illumined this occasion.

The Deadwood coach was peculiarly honored. This is a coach
with a history. It was built in Concord, New Hampshire, and sent
to the Pacific Coast to run over a trail infested by road agents.
A number of times was it held up and the passengers robbed, and finally
both driver and passengers were killed and the coach abandoned on
the trail, as no one could be found who would undertake to drive it.
It remained derelict for a long time, but was at last brought into
San Francisco by an old stage-driver and placed on the Overland trail.
It gradually worked its way eastward to the Deadwood route, and on
this line figured in a number of encounters with Indians. Again were
driver and passengers massacred, and again was the coach abandoned.
Will ran across it on one of his scouting expeditions, and recognizing
its value as an adjunct to his exhibition, purchased it.
Thereafter the tragedies it figured in were of the mock variety.

One of the incidents of the Wild West, as all remember, is an Indian
attack on the Deadwood coach. The royal visitors wished to put themselves
in the place of the traveling public in the Western regions of America;
so the four potentates of Denmark, Saxony, Greece, and Austria became
the passengers, and the Prince of Wales sat on the box with Will. The Indians
had been secretly instructed to "whoop 'em up" on this interesting occasion,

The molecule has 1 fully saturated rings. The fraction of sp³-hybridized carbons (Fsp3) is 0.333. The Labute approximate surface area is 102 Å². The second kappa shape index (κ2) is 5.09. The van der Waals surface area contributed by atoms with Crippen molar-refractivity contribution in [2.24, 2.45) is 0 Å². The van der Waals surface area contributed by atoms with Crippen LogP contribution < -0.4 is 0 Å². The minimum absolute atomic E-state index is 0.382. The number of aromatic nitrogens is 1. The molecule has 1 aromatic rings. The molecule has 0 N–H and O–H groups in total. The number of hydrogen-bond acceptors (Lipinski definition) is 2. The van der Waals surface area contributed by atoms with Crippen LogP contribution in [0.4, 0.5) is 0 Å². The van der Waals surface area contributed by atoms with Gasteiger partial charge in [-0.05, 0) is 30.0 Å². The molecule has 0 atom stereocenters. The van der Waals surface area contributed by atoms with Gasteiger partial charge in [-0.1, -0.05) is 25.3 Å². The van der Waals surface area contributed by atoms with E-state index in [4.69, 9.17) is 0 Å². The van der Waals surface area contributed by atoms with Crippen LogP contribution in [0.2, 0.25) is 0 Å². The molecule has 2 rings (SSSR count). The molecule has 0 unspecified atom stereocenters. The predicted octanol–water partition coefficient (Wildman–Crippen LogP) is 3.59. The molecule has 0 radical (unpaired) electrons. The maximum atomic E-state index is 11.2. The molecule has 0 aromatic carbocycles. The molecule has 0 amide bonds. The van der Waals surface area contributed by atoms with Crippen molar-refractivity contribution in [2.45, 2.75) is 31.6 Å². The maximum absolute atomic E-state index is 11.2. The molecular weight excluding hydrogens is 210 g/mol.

and they followed energetically the letter of their instructions.
The coach was surrounded by a demoniac band, and the blank cartridges
were discharged in such close proximity to the coach windows that the
passengers could easily imagine themselves to be actual Western travelers.
Rumor hath it that they sought refuge under the seats, and probably no
one would blame them if they did; but it is only rumor, and not history.

When the wild ride was over, the Prince of Wales, who admires the American
national game of poker, turned to the driver with the remark:

"Colonel, did you ever hold four kings like that before?"

"I have held four kings more than once," was the prompt reply;
"but, your Highness, I never held four kings and the royal joker before."

The Prince laughed heartily; but Will's sympathy went out to him
when he found that he was obliged to explain his joke in four
different languages to the passengers.

In recognition of this performance, the Prince of Wales sent
Will a handsome souvenir. It consisted of his feathered crest,
outlined in diamonds, and bearing the motto "_Ich dien_,"
worked in jewels underneath. An accompanying note expressed
the pleasure of the royal visitors over the novel exhibition.

Upon another occasion the Princess of Wales visited the show incognito,
first advising Will of her intention; and at the close of the performance
assured him that she had spent a delightful evening.

The set performances of the "Wild West" were punctuated by
social entertainments. James G. Blaine, Chauncey M. Depew, Murat Halstead,
and other prominent Americans were in London at the time, and in their honor
Will issued invitations to a rib-roast breakfast prepared in Indian style.
Fully one hundred guests gathered in the "Wild West's" dining-tent at nine